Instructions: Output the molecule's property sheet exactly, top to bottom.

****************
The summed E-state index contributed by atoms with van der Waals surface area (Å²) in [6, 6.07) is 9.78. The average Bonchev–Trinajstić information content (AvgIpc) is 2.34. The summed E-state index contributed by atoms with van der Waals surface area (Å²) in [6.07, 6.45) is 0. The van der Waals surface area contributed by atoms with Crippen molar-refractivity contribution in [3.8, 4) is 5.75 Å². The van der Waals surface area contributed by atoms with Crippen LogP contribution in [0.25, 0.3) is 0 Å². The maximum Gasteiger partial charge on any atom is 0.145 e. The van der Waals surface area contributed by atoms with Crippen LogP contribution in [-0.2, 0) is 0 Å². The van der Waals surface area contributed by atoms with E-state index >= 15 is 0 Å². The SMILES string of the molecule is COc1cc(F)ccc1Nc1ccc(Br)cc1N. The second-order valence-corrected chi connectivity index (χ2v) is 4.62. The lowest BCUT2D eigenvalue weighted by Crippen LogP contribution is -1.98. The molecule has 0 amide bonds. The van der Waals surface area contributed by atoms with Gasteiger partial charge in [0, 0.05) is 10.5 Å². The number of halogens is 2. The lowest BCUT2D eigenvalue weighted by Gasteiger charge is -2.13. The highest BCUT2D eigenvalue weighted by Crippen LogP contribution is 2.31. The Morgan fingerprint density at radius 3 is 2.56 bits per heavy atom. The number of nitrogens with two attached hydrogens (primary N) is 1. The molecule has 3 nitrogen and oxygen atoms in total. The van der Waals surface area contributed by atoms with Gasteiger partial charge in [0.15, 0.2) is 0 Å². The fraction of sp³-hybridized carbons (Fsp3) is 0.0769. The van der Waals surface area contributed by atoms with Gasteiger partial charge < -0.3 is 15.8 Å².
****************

The summed E-state index contributed by atoms with van der Waals surface area (Å²) in [6, 6.07) is 9.78. The average Bonchev–Trinajstić information content (AvgIpc) is 2.34. The summed E-state index contributed by atoms with van der Waals surface area (Å²) in [6.07, 6.45) is 0. The van der Waals surface area contributed by atoms with Crippen molar-refractivity contribution in [3.8, 4) is 5.75 Å². The van der Waals surface area contributed by atoms with Crippen LogP contribution in [0.25, 0.3) is 0 Å². The maximum Gasteiger partial charge on any atom is 0.145 e. The van der Waals surface area contributed by atoms with Crippen LogP contribution in [-0.2, 0) is 0 Å². The van der Waals surface area contributed by atoms with E-state index >= 15 is 0 Å². The SMILES string of the molecule is COc1cc(F)ccc1Nc1ccc(Br)cc1N. The second-order valence-corrected chi connectivity index (χ2v) is 4.62. The lowest BCUT2D eigenvalue weighted by Crippen LogP contribution is -1.98. The molecule has 0 amide bonds. The van der Waals surface area contributed by atoms with Gasteiger partial charge in [0, 0.05) is 10.5 Å². The number of halogens is 2. The lowest BCUT2D eigenvalue weighted by Gasteiger charge is -2.13. The highest BCUT2D eigenvalue weighted by Crippen LogP contribution is 2.31. The Morgan fingerprint density at radius 3 is 2.56 bits per heavy atom. The number of nitrogens with two attached hydrogens (primary N) is 1. The molecule has 3 nitrogen and oxygen atoms in total. The van der Waals surface area contributed by atoms with Gasteiger partial charge in [0.15, 0.2) is 0 Å². The fraction of sp³-hybridized carbons (Fsp3) is 0.0769. The van der Waals surface area contributed by atoms with Gasteiger partial charge < -0.3 is 15.8 Å².